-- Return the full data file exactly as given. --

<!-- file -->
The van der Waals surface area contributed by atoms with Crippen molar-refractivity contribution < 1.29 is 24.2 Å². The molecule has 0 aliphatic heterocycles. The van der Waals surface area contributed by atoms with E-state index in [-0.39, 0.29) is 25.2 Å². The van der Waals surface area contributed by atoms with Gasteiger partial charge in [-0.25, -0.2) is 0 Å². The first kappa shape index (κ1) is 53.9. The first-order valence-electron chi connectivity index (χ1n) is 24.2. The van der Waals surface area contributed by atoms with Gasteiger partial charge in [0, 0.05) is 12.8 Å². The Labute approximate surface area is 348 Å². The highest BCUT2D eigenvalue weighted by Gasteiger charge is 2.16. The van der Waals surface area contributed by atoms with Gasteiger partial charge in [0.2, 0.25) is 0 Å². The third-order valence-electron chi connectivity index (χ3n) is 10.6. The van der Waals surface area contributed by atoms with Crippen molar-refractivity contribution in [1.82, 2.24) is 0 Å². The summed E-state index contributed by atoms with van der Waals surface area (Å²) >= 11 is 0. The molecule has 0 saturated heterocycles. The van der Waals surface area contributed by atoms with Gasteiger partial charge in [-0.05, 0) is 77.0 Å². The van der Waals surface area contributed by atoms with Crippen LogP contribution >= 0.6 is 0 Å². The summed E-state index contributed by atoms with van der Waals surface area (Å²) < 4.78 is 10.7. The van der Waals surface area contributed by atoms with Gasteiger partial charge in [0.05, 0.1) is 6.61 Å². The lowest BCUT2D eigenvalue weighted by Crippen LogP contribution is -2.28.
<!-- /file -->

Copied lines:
The van der Waals surface area contributed by atoms with Crippen molar-refractivity contribution < 1.29 is 24.2 Å². The molecule has 0 aliphatic heterocycles. The van der Waals surface area contributed by atoms with E-state index in [-0.39, 0.29) is 25.2 Å². The van der Waals surface area contributed by atoms with Gasteiger partial charge in [-0.25, -0.2) is 0 Å². The first kappa shape index (κ1) is 53.9. The first-order valence-electron chi connectivity index (χ1n) is 24.2. The van der Waals surface area contributed by atoms with Gasteiger partial charge in [0, 0.05) is 12.8 Å². The Labute approximate surface area is 348 Å². The highest BCUT2D eigenvalue weighted by Gasteiger charge is 2.16. The van der Waals surface area contributed by atoms with Gasteiger partial charge in [0.2, 0.25) is 0 Å². The third-order valence-electron chi connectivity index (χ3n) is 10.6. The van der Waals surface area contributed by atoms with Crippen molar-refractivity contribution in [1.82, 2.24) is 0 Å². The summed E-state index contributed by atoms with van der Waals surface area (Å²) >= 11 is 0. The molecule has 0 saturated heterocycles. The van der Waals surface area contributed by atoms with Gasteiger partial charge in [-0.05, 0) is 77.0 Å². The van der Waals surface area contributed by atoms with Crippen LogP contribution >= 0.6 is 0 Å². The summed E-state index contributed by atoms with van der Waals surface area (Å²) < 4.78 is 10.7. The van der Waals surface area contributed by atoms with Gasteiger partial charge in [0.05, 0.1) is 6.61 Å². The lowest BCUT2D eigenvalue weighted by Crippen LogP contribution is -2.28.